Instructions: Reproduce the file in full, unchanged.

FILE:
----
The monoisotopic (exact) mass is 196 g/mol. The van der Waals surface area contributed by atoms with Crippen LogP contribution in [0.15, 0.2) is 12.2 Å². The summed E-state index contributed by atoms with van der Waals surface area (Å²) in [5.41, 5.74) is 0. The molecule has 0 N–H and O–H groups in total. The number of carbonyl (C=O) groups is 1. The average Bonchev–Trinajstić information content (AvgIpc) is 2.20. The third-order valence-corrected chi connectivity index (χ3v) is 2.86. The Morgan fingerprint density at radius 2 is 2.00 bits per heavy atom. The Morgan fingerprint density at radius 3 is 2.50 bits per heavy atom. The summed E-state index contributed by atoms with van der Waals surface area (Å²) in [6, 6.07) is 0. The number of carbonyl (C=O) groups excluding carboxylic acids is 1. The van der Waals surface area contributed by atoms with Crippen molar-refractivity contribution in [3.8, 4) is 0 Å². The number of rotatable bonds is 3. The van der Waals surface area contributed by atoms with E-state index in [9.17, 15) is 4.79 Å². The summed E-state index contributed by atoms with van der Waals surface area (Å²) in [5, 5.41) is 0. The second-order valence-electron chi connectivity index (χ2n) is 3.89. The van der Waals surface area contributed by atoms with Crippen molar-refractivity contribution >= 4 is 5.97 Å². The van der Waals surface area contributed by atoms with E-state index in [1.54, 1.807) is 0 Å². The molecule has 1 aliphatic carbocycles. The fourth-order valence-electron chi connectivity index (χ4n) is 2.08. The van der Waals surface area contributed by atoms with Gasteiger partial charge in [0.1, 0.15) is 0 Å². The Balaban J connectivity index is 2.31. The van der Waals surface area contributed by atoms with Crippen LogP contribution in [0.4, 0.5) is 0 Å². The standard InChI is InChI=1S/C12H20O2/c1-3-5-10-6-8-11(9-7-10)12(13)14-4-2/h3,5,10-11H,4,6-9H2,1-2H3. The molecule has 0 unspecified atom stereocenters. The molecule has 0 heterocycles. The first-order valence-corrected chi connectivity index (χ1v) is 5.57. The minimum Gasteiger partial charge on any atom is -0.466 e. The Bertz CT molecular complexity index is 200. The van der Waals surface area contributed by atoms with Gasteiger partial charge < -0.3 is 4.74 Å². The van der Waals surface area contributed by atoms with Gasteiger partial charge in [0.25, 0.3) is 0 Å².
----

The monoisotopic (exact) mass is 196 g/mol. The van der Waals surface area contributed by atoms with Crippen LogP contribution in [0.15, 0.2) is 12.2 Å². The summed E-state index contributed by atoms with van der Waals surface area (Å²) in [5.41, 5.74) is 0. The molecule has 0 N–H and O–H groups in total. The number of carbonyl (C=O) groups is 1. The average Bonchev–Trinajstić information content (AvgIpc) is 2.20. The third-order valence-corrected chi connectivity index (χ3v) is 2.86. The Morgan fingerprint density at radius 2 is 2.00 bits per heavy atom. The Morgan fingerprint density at radius 3 is 2.50 bits per heavy atom. The summed E-state index contributed by atoms with van der Waals surface area (Å²) in [6, 6.07) is 0. The number of carbonyl (C=O) groups excluding carboxylic acids is 1. The van der Waals surface area contributed by atoms with Crippen molar-refractivity contribution in [3.8, 4) is 0 Å². The number of rotatable bonds is 3. The van der Waals surface area contributed by atoms with E-state index in [9.17, 15) is 4.79 Å². The summed E-state index contributed by atoms with van der Waals surface area (Å²) in [5, 5.41) is 0. The second-order valence-electron chi connectivity index (χ2n) is 3.89. The van der Waals surface area contributed by atoms with Crippen molar-refractivity contribution >= 4 is 5.97 Å². The van der Waals surface area contributed by atoms with E-state index in [1.54, 1.807) is 0 Å². The molecule has 1 aliphatic carbocycles. The fourth-order valence-electron chi connectivity index (χ4n) is 2.08. The van der Waals surface area contributed by atoms with Gasteiger partial charge in [0.1, 0.15) is 0 Å². The Balaban J connectivity index is 2.31. The van der Waals surface area contributed by atoms with Crippen LogP contribution in [0.4, 0.5) is 0 Å². The standard InChI is InChI=1S/C12H20O2/c1-3-5-10-6-8-11(9-7-10)12(13)14-4-2/h3,5,10-11H,4,6-9H2,1-2H3. The molecule has 0 unspecified atom stereocenters. The molecule has 0 heterocycles. The first-order valence-corrected chi connectivity index (χ1v) is 5.57. The minimum Gasteiger partial charge on any atom is -0.466 e. The Bertz CT molecular complexity index is 200. The van der Waals surface area contributed by atoms with Gasteiger partial charge < -0.3 is 4.74 Å². The van der Waals surface area contributed by atoms with Gasteiger partial charge in [0.25, 0.3) is 0 Å².